The Mountains of Arizona •
Asbestos Point • Sierra Ancha
• Tonto National Forest
• Gila County

Asbestos Point, Arizona
Asbestos Point from a distance. It is notable for the white refuse piles that lie below the ridge.
Asbestos Point, Arizona
Hiking in lovely ponderosa.
Asbestos Point, Arizona
This is a road.
Asbestos Point, Arizona
Closer to the top, the forest is burned here.
Asbestos Point, Arizona
Asbestos Point on the approach.
Asbestos Point, Arizona
The final steep slope through the trees.
Asbestos Point, Arizona
On top, looking east at Zimmerman Point.
Asbestos Point, Arizona
West view, fascinating canyon walls.
Asbestos Point, Arizona
Northwest view of Armer Mountain (Matthias' favorite peak ever) and Grantham Peak to the right.
Asbestos Point, Arizona
Southwest view of Lake Roosevelt and the Four Peaks.
Asbestos Point, Arizona
The lovely saddle area.
Asbestos Point, Arizona
Asbestos Point again, viewed from below by the mines.
Asbestos Point, Arizona
Montage: summit and the two benchmarks
Asbestos Point, Arizona
Montage: Mining apparati, and a mining hole.
Asbestos Point, Arizona
More burned trees.
Asbestos Point, Arizona
Montage: a waterfall, and some old artifacts from the mining days.
Asbestos Point, Arizona
Cool white tree looks like he's saying "look at me".
Asbestos Point, Arizona
Pocket Creek from where I parked.
Asbestos Point, Arizona
View of Asbestos Point (left) and the rock refuse slopes.

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The Arizona
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Date: April 5, 2020 • Elevation: 6,652 feet • Prominence: 311 feet (confirmed via LIDAR) • Distance: 7 miles • Time: 3 hours and 15 minutes • Gain: 1,970 feet • Conditions: Just beautiful


Asbestos Point is a small summit at the tip of a ridge on the southern end of the Sierra Ancha. Below the summit and along the ridge are a series of asbestos mines, which functioned from 1915 to 1927, then on and off through the early 1960s. White-colored rock from the mines was tossed down the slope, forming white "angel wings", which are still visible and from a long distance away. When approachng the Sierra Ancha from the south along state route AZ-288 or driving past it on AZ-188, the angel wings are easily seen. Asbestos Point is the bump to the left.

Asbestos Point itself has just 312 feet of mean prominence, so is not an "impressive" mountain, although, as I would learn, the last hundred feet is no walk in the park. The peak was just a destination, while I was equally curious about these mines and any relics thereof. A rough dirt road leaves AZ-288 and runs a couple steep miles to the high ridge and the old mines. Lesser tracks lead to the base of the peak, and only the last steep uphill slog is off any road.

I left home in Payson about 7:30 a.m., drove south along AZ-87, then onto AZ-188 southbound along Lake Roosevelt, then onto AZ-288, the Young Highway, heading north. To the AZ-288 turn-off, I had driven about 60 miles. I drove northbound on AZ-288, across the old truss bridge over the Salt River, then up and up and up into the Sierra Ancha. The big peaks and ridges grew closer, and my destination, Asbestos Point, was plainly visible. It was about 9 a.m. when I was abeam of the mountain.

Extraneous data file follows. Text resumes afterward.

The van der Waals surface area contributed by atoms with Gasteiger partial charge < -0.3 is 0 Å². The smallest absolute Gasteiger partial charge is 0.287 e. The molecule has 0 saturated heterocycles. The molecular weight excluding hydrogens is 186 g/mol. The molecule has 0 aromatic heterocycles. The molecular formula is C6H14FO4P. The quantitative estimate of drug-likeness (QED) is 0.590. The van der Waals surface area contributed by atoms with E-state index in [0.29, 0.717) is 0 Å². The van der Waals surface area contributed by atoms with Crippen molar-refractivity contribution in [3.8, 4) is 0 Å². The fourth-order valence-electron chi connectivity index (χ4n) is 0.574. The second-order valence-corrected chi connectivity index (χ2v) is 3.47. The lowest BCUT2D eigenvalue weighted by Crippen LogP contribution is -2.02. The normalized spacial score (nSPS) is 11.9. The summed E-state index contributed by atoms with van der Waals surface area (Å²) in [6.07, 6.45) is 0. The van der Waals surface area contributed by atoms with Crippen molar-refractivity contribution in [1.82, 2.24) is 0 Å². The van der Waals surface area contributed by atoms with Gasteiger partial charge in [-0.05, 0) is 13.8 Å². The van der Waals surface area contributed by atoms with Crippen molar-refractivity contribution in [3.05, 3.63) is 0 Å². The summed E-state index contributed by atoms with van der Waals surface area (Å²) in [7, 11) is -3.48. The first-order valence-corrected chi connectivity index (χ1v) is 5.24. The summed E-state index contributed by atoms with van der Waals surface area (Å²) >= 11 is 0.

At this time, a young woman was waving me down. As I slowed, she had a set of jumper cables draped over her. Turns out she and her boyfriend were camping and their car would not start. I was the first car they'd seen in 45 minutes. Anyway, I drove in, parked near their car, and her boyfriend hooked up the cables to his battery. After a few tries, he got his car to start and they were able to leave. I've been in similar predicaments so it was nice to be able to help them out.

Back on the main road, I was only a mile or two south of the road I wanted, Tonto Forest Road 489. This road heads up Pocket Canyon and to the ridge near Asbestos Point. I drove in just a couple hundred feet on FR-489 and parked in a small pullout near Pocket Creek, which was flowing well. I was at elevation 4,680 feet, the time about 9:30 a.m.. The day was sunny and clear, pleasant and slightly cool at this elevation.

I started hiking within minutes, heading up FR-489. I came upon another family camping in another pullout, then, about twenty minutes later, came upon the second (and last) group, a threesome camped higher. They were near an old shed that sits beside the creek. A thirty-foot waterfall lies across the road from them, and there was also an old vehicle body from the 1930s lying beside the creek. I had covered a little over a mile and gained about 400 feet. The road to here was good for hiking and passable by any high-clearance vehicle when dry.

Immediately beyond this last camping spot, the road forks, the right fork heading uphill. The quality dropped about eight notches. Suddenly, the road was covered over in large boulders and had badly-eroded sections forming steep v-channels in the tread. Large trees had fallen onto the road. For walking, it was still a good route, although the steeper grade and loose rocks and gravel made footing a little less secure. Also, the road was muddy. Although our last big rain was over two weeks ago, there are many springs up high which were flowing.

As I walked up the road, I doubted anyone could drive it, but sure enough, there was a fairly fresh set of tire prints, still reasonably well-defined. They were probably here in the past couple of days. But these were beefy prints, and only a tricked-out Jeep or similar, with a capable driver, could get up this mess.